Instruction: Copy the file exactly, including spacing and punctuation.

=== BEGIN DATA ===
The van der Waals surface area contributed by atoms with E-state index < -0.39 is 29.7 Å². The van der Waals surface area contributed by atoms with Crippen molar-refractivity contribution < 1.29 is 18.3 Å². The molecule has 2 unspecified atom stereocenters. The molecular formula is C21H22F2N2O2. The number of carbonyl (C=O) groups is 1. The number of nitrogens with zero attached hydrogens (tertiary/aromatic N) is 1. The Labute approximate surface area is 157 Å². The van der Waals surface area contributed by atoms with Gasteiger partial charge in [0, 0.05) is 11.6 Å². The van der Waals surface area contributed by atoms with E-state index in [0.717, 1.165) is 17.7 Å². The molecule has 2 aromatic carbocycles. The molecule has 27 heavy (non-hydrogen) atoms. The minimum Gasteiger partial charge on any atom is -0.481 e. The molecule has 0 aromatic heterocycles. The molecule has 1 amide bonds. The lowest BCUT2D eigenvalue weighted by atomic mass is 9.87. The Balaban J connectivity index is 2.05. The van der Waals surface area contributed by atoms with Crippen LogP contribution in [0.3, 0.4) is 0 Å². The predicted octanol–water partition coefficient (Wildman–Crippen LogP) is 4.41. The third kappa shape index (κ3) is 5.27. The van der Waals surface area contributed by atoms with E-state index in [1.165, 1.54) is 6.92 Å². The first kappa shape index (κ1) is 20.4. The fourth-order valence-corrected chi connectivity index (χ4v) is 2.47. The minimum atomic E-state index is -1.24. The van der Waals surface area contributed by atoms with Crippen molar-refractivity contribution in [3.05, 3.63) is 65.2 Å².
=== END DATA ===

The van der Waals surface area contributed by atoms with E-state index < -0.39 is 29.7 Å². The van der Waals surface area contributed by atoms with Crippen molar-refractivity contribution < 1.29 is 18.3 Å². The molecule has 2 unspecified atom stereocenters. The molecular formula is C21H22F2N2O2. The number of carbonyl (C=O) groups is 1. The number of nitrogens with zero attached hydrogens (tertiary/aromatic N) is 1. The Labute approximate surface area is 157 Å². The van der Waals surface area contributed by atoms with Gasteiger partial charge in [0, 0.05) is 11.6 Å². The van der Waals surface area contributed by atoms with E-state index in [0.717, 1.165) is 17.7 Å². The molecule has 2 aromatic carbocycles. The molecule has 27 heavy (non-hydrogen) atoms. The minimum Gasteiger partial charge on any atom is -0.481 e. The molecule has 0 aromatic heterocycles. The molecule has 1 amide bonds. The lowest BCUT2D eigenvalue weighted by atomic mass is 9.87. The Balaban J connectivity index is 2.05. The van der Waals surface area contributed by atoms with Crippen LogP contribution in [0.3, 0.4) is 0 Å². The predicted octanol–water partition coefficient (Wildman–Crippen LogP) is 4.41. The third kappa shape index (κ3) is 5.27. The van der Waals surface area contributed by atoms with E-state index in [1.165, 1.54) is 6.92 Å². The first kappa shape index (κ1) is 20.4. The fourth-order valence-corrected chi connectivity index (χ4v) is 2.47. The minimum atomic E-state index is -1.24. The van der Waals surface area contributed by atoms with Crippen molar-refractivity contribution in [3.05, 3.63) is 65.2 Å².